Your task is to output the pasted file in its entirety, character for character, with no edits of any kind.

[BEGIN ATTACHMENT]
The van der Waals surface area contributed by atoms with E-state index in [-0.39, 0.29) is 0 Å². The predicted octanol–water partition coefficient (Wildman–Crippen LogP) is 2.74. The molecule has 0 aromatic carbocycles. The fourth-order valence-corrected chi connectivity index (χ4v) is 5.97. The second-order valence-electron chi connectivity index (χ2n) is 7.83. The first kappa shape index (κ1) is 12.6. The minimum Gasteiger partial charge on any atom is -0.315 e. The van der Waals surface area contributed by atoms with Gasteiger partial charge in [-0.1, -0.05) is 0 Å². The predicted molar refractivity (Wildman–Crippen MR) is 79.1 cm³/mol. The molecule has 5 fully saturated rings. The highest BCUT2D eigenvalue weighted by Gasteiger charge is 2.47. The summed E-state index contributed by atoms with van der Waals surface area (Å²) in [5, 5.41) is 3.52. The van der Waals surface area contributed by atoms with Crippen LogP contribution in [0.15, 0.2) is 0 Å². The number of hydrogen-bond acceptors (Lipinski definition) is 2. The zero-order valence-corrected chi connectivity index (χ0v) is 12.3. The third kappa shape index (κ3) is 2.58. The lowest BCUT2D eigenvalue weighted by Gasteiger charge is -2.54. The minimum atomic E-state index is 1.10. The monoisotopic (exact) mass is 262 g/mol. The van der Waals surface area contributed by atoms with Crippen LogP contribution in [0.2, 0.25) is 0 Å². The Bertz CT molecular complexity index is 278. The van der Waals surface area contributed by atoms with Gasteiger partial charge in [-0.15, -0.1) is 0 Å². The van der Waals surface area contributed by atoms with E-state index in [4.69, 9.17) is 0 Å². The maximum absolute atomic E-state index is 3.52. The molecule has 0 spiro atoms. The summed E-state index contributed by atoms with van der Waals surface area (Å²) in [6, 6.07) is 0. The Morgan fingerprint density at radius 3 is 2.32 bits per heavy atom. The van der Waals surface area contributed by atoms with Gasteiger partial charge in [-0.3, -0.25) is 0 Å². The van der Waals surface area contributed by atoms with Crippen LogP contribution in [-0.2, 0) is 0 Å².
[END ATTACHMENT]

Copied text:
The van der Waals surface area contributed by atoms with E-state index in [-0.39, 0.29) is 0 Å². The predicted octanol–water partition coefficient (Wildman–Crippen LogP) is 2.74. The molecule has 0 aromatic carbocycles. The fourth-order valence-corrected chi connectivity index (χ4v) is 5.97. The second-order valence-electron chi connectivity index (χ2n) is 7.83. The first kappa shape index (κ1) is 12.6. The minimum Gasteiger partial charge on any atom is -0.315 e. The van der Waals surface area contributed by atoms with Gasteiger partial charge in [-0.1, -0.05) is 0 Å². The predicted molar refractivity (Wildman–Crippen MR) is 79.1 cm³/mol. The molecule has 5 fully saturated rings. The highest BCUT2D eigenvalue weighted by Gasteiger charge is 2.47. The summed E-state index contributed by atoms with van der Waals surface area (Å²) in [5, 5.41) is 3.52. The van der Waals surface area contributed by atoms with Crippen LogP contribution in [0.15, 0.2) is 0 Å². The number of hydrogen-bond acceptors (Lipinski definition) is 2. The zero-order valence-corrected chi connectivity index (χ0v) is 12.3. The third kappa shape index (κ3) is 2.58. The lowest BCUT2D eigenvalue weighted by Gasteiger charge is -2.54. The minimum atomic E-state index is 1.10. The monoisotopic (exact) mass is 262 g/mol. The van der Waals surface area contributed by atoms with Crippen LogP contribution in [0.2, 0.25) is 0 Å². The Bertz CT molecular complexity index is 278. The van der Waals surface area contributed by atoms with Gasteiger partial charge in [-0.15, -0.1) is 0 Å². The van der Waals surface area contributed by atoms with E-state index in [4.69, 9.17) is 0 Å². The maximum absolute atomic E-state index is 3.52. The molecule has 0 spiro atoms. The summed E-state index contributed by atoms with van der Waals surface area (Å²) in [6, 6.07) is 0. The Morgan fingerprint density at radius 3 is 2.32 bits per heavy atom. The van der Waals surface area contributed by atoms with Gasteiger partial charge in [-0.3, -0.25) is 0 Å². The van der Waals surface area contributed by atoms with Crippen LogP contribution in [-0.2, 0) is 0 Å².